National Farmers’ Union launches rural broadband and mobile survey
- Credit: Eastern Daily Press � 2011
Farmers are being encouraged to record their experiences of broadband and mobile coverage in order to help influence policy-makers to speed up improvements.
The National Farmers' Union (NFU) launched its five-week survey today, aiming to illustrate the extent and impact of digital connectivity issues across the agricultural industry.
With many rural businesses in East Anglia still suffering from slow internet speeds and patchy mobile coverage, NFU vice president Guy Smith said the size of the union's 46,000-strong membership meant it could present 'credible evidence' to government ministers and the digital industry.
'The NFU is calling on the government to make the digital economy universal, so that every farming business can access superfast broadband, at speeds they can afford, with coverage across all of their farms,' he said.
'We do not believe that the government is doing enough for farmers and rural communities to get connected. Our members need a plan in place to accelerate the delivery of rural services and lay the foundations for 5G services – especially as the government's proposed broadband Universal Service Obligation of 10Mbps (megabits per second), and BT's equivalent offer for 1.4 million rural premises is far lower in speed than urban broadband users receive now.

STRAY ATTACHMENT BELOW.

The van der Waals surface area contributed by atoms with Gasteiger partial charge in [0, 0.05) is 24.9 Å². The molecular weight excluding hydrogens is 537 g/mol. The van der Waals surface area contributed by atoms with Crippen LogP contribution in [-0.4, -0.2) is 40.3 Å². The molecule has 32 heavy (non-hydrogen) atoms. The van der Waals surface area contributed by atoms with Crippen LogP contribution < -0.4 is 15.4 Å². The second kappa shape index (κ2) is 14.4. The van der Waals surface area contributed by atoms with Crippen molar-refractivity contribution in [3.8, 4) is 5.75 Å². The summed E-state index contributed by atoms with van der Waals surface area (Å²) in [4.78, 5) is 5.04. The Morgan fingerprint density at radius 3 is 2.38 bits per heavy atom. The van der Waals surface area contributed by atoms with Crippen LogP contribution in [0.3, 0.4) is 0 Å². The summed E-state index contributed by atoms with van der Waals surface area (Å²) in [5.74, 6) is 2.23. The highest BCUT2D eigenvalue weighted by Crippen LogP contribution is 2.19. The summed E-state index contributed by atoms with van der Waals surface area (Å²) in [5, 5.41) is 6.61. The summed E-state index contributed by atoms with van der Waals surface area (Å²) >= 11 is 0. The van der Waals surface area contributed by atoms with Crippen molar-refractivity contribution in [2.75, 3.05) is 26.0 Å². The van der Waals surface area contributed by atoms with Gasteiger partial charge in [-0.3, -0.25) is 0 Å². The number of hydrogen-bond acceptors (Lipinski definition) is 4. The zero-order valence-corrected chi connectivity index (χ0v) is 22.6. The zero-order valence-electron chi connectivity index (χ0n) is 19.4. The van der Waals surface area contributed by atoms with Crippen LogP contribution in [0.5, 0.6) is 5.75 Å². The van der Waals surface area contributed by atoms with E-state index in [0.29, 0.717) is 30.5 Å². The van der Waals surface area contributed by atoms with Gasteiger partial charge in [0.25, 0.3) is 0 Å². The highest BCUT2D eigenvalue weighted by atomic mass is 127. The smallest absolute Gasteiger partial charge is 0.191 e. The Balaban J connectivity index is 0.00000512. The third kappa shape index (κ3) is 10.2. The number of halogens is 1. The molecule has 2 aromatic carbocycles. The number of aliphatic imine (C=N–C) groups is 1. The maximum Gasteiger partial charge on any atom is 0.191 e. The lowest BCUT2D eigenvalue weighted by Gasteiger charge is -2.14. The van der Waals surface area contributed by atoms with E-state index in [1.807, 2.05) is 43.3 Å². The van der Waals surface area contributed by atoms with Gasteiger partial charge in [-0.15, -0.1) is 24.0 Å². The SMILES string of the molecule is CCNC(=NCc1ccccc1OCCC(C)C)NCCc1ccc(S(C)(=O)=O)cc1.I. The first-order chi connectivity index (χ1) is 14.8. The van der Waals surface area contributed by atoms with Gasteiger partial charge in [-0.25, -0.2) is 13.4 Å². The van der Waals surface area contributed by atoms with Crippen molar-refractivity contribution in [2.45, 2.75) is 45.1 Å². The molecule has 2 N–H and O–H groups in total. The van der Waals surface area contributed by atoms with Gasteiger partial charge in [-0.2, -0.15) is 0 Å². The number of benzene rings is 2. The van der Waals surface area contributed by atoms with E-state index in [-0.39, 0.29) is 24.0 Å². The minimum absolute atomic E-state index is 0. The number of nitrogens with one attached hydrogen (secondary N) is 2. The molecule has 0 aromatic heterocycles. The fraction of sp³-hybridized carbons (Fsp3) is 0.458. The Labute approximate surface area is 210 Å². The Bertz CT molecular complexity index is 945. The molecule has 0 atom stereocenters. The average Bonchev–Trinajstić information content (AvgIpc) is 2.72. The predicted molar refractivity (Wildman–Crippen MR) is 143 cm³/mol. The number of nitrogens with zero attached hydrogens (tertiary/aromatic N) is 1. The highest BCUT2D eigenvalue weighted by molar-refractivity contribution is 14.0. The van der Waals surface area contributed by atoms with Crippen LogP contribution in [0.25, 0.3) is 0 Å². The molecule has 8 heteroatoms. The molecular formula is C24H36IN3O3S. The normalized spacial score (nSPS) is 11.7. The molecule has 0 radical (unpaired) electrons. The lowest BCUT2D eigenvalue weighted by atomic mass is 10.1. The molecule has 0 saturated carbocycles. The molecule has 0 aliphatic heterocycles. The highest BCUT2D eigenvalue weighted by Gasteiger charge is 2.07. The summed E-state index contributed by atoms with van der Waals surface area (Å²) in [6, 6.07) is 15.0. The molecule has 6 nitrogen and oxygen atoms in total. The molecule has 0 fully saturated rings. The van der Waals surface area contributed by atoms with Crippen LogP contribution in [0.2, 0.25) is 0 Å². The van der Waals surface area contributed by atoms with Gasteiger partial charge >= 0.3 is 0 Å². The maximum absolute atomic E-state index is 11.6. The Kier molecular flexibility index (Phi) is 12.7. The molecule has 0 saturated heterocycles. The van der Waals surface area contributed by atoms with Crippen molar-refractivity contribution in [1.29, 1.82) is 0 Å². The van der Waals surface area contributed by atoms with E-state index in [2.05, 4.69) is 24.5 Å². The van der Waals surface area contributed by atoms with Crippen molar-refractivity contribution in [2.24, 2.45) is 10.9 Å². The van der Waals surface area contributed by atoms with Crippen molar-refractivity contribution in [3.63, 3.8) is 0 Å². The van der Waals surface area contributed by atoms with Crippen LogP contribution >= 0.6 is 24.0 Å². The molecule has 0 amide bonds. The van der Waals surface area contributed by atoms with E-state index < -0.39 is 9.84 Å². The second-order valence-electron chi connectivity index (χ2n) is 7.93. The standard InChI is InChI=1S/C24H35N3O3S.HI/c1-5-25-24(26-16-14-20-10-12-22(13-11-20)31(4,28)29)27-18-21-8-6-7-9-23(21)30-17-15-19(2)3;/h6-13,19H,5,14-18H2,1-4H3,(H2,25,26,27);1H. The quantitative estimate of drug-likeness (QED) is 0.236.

'The NFU is uniquely placed, with its 46,000 members and in-house survey team, to present credible evidence about everyday issues facing farmers directly to government and the digital industry. I would encourage as many members as possible to complete this broadband and mobile survey and get their voices heard.'
This is the NFU's third annual research exercise on this subject, after more than 800 members were surveyed in 2015 and 2016.
According to the Spotlight on Farm Broadband and Mobile Networks report published in July, only 6pc of NFU members said they had superfast broadband of 24Mbps or above in 2016, and 15pc had a mobile service across the farm.
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'Our surveys have shown that only 15pc of farmers have mobile coverage across the farm in 2016, so it is well past time for the government to take action to bring rural areas up to scratch,' said Mr Smith.
'It is also troubling to us that 4G coverage is being rolled out at a slower rate to rural areas and voice coverage is falling out. This is putting farmers and growers at a disadvantage when they are trying to run innovative, profitable and sustainable businesses.'